How Many 4,000-Yard Passers Will There Be in 2018?
My wife is a huge fan of old things. She loves classic literature, she prefers to thrift her clothes and go antique shopping instead of buying fancy new stuff, and she even likes hanging out with people whose average age is well beyond AARP eligibility.
Still, even my old-souled wife appreciates the new, modern era of the NFL, where passing far outstrips the running game (and donâ€™t get her started on how much she loves one quarterback in particular).
Studies have shown time and again that the high-flying passing attacks of the NFL are not only popular, they are more efficient and valuable to NFL teams than the run game. Still, there has to be some sort of diminishing returns here, right?
How many big-time passing producers will our modern environment yield in 2018? This question came up thanks to Sports Betting Dimeâ€™s posted over/under odds on 4,000-yard passers this season. The threshold was 11.5 players. Is there betting value here?
The Good Olâ€™ Days
If I were to ask you which time period had more 4,000-yard passers â€“ the 1970 AFL-NFL merger until 1999, or the last three NFL seasons (2015 to 2017) â€“ what would you guess?
If youâ€™ve been paying attention this far, youâ€™ll likely suspect that the 2015 to 2017 period wins that contest, a huge testament to how prolific passing offense has become. But comparing the earliest era of the unified NFL is like comparing apple carts to rocket ships; in order to truly see what trends are occurring in football that we might be able to get out ahead of, we need to dig deep into the passing marks of recent years.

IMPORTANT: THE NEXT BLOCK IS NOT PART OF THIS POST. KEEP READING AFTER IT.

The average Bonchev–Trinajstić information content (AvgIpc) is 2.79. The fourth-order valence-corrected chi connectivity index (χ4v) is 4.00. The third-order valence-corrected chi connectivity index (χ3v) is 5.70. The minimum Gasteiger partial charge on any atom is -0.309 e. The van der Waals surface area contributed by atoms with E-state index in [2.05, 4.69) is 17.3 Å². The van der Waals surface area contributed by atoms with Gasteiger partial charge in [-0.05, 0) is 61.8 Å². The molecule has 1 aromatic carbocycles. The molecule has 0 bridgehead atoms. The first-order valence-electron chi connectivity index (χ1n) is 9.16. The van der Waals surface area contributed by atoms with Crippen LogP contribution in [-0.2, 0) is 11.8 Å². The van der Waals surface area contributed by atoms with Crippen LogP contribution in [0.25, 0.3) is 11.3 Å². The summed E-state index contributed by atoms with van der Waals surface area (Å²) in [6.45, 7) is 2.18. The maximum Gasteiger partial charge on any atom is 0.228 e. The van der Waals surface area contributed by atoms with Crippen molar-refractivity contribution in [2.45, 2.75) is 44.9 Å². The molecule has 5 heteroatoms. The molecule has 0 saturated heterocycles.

The chart below shows the number of quarterbacks to throw for more than 4,000 yards in each season, from 2000 to the present day. There is a very clear trend to these seasonal outcomes.
Itâ€™s obvious that as the years have gone by, the number of â€œpremierâ€ quarterbacks also increased. Aside from the random year-to-year fluctuation, the number of 4,000-yard passers has swelled over the last decade-and-a-half -- in fact, quadrupling from 2000 to 2016. A major outlier to this trend shows up, however: the 2017 season, when the number dropped from an all-time high of 13 in 2016 to just 8 last year -- a total more in line with a decade ago.
Go With the Flow
Last season was clearly an outlier year. With the trends of passing volume going steadily upward for the better part of four decades, such a severe drop in 4,000-yard passers is a shock. Only one year saw a similar plunge, and that was between 2009 (10) and 2010 (5). What was the cause of last year's dip?
The first thing is that a significant number of quarterback situations became unsettled last season. Players like Aaron Rodgers had season-ending injuries, Tyrod Taylor was benched for a stretch of time, Mitchell Trubisky was forced to wait behind Mike Glennon to start the year, and the Denver Broncos never decided on one passer for any length of time. In all, 10 teams had multiple quarterbacks with at least 100 drop backs -- and that doesnâ€™t count late-season injuries or benchings that rattled others.
For this reason, the average season count of pass attempts for quarterbacks who started at least 12 games plummeted last year. The chart below shows this for seasons since 2000.